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Developing an Illustrated Version of the Consumer Assessment of Health Plans (CAHPS ® )

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Background: The most commonly used tool for assessing member satisfaction with health plans in the United States is the Consumer Assessment of Health Plans (CAHPS®). Yet its complexity exceeds the abilities of many patient populations. An illustrated version of the CAHPS® instrument was designed for lowliteracy audiences; the illustrations were tested and were then revised to reflect respondents' feedback.

Methods: Illustrations were developed to support the central themes in each of 63 CAHPS® text items. The cognitive testing approach was used to create a systematic method to analyze key features of an item and develop the corresponding interview procedure.

Results: Following cognitive interviews on subsets of illustrations and items with more than 900 patients, all but 7 (11%) of the 63 items met the criterion that no more than 25% of the sample who saw the illustration could be rated as having "limited/no understanding." By the final pilot, a median of 66% had "full understanding," 20% had "partial understanding," and 14% had "limited/no understanding" of the 43 illustrations needing revision.

Conclusions: The protocol helped improve the respondents' understanding of the illustrations. The experiences and lessons learned can guide design of illustration-enhanced materials for lowliteracy populations.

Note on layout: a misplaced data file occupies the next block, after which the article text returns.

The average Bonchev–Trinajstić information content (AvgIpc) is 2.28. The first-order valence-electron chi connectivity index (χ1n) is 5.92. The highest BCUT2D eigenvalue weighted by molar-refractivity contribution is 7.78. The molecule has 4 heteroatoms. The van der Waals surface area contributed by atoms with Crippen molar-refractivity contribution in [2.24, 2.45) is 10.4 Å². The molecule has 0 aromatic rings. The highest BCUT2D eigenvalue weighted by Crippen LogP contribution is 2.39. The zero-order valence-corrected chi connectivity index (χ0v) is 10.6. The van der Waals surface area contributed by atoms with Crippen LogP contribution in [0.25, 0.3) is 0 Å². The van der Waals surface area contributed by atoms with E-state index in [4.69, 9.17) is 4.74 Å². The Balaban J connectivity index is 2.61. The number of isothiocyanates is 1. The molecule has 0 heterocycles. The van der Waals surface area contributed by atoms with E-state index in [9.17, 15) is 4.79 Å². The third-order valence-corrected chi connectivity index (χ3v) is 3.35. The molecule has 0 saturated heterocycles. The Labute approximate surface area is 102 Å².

Document Type: Research Article

Publication date: January 1, 2005

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  • Published monthly, The Joint Commission Journal on Quality and Patient Safety is a peer-reviewed publication dedicated to providing health professionals with the information they need to promote the quality and safety of health care. The Joint Commission Journal on Quality and Patient Safety invites original manuscripts on the development, adaptation, and/or implementation of innovative thinking, strategies, and practices in improving quality and safety in health care. Case studies, program or project reports, reports of new methodologies or new applications of methodologies, research studies on the effectiveness of improvement interventions, and commentaries on issues and practices are all considered.

    David W. Baker, MD, MPH, FACP, executive vice president for the Division of Healthcare Quality Evaluation at The Joint Commission, is the inaugural editor-in-chief of The Joint Commission Journal on Quality and Patient Safety.

    Also known as Joint Commission Journal on Quality Improvement and Joint Commission Journal on Quality and Safety
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